Historic Structures

Campbell Union Grammar School, Campbell California

Date added: April 22, 2022 Categories: California School

Located on the northeast corner of what has become one of the busiest intersections in the valley, this school is significant because it was and still remains a focal point of identity for this community. Built in 1922, it became the first Campbell Union Grammar Schools as a result of the consolidation of four districts in this once rural agricultural area. The building's monumental size with its classical lines provides a strong visual impact on our city as it serves as the westerly entrance to the historic old downtown core. Architect William H. Weeks' use of selective plantings to soften the building and a large set-back create a park-like atmosphere on the front and side facing the two streets.

With the consolidation of Hamilton, San Tomas, Meridian and Campbell districts, which comprised about 14 square miles, the voters also approved a $155,000 bond issue in 1921. Architect William H. Weeks, who was familiar to the Campbell community as he had built the previous grammar school which became the high school annex after 1922, presented plans which were more elaborate than those actually accepted. However, he revised these drawings to meet the feelings and needs of the community. This was a strong point of Mr. Weeks. He designed schools as his local clients wanted them. This is most evident in the auditorium of this school, which was much larger than needed by the student body. However, the trustees wanted what would become a meeting place for the community and, as a result, it became the community center. Since Campbell was not incorporated as a city until 1952, it needed this central point upon which to build community identity.

Another example of the attention Mr. Weeks paid to his clients' needs was exemplified in the kindergarten on the southeast front corner. Because many of the children had to be bussed from a great distance, the room contained many features to make them feel at home, such as the alcove with the fireplace and low seats around the tile-lined hearth, so that they could warm their hands and feet.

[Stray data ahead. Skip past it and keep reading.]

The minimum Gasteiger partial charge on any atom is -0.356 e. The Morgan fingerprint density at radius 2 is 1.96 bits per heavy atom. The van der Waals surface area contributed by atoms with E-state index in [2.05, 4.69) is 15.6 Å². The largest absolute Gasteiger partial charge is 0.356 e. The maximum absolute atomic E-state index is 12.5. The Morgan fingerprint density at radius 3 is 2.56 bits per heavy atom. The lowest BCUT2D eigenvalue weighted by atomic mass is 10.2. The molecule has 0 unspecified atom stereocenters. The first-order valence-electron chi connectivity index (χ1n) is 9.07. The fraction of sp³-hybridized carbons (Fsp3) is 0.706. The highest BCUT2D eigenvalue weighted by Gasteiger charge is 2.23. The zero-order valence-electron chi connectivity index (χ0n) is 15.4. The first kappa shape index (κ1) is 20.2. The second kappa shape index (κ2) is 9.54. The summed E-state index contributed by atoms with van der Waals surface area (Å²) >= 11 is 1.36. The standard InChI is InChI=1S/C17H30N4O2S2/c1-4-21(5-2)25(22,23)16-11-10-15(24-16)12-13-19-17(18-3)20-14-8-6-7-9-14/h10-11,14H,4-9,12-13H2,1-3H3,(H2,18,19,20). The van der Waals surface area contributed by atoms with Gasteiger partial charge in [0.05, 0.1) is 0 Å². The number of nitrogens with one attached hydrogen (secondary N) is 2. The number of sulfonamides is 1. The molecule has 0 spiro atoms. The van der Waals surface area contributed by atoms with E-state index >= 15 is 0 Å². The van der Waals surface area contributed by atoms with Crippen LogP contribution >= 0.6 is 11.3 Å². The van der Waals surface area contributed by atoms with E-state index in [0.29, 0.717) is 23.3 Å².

This school was so important to this community that, on the day of the laying of the cornerstone, all business houses in town closed so that the entire community could attend the ceremony. A historic photo shows numerous people and automobiles, indicating that they came from all over the area to witness the event.

There was much discussion as to the location of the school. The site selected was directly north of the old high school. Later a new high school would be built in 1936 on the northwest corner, also designed by William H. Weeks. This area became known as the "schools' corner" and still is.

The building is of reinforced concrete, which Mr. Weeks had worked in for many years. Even though he is little recognized, he built more schools in northern California during the period from 1894-1936 than any other architect. Schools were only a part of his achievements, as he also built many libraries, churches, the Casino and Natatorium in Santa Cruz, and many hotels, including the De Anza Hotel in nearby San Jose.

Mr. Weeks later used plates of his Campbell school to illustrate his work in journals and books. The school served as a grammar school from 1922 until 1964, at which time it became the first campus of West Valley Junior College. The junior college continued using the facility until 1976. Since that time, it has been vacant. It should be noted that between 1922 and 1946 this was the only grammar school in the district.

This monumental structure represents the middle period of architect Weeks' long career in public school building. According to David Gebhard, architectural historian at the University of California at Santa Barbara, Campbell's grammar school is a type of Spanish Colonial Revival architecture called Mediterranean Revival, characterized by many classical elements from the Mediterranean world. The spartan, clean lines resulted because of Campbell's desire to economize and Weeks' genius to create a blend of styles in keeping with the popular architecture of the early 1920's.

In late 1983 plans called for partial demolition of the structure, mainly the north, east, and west wings and retention and restoration of the entire south facade including the main entrance and the southerly extensions of the east and west wings.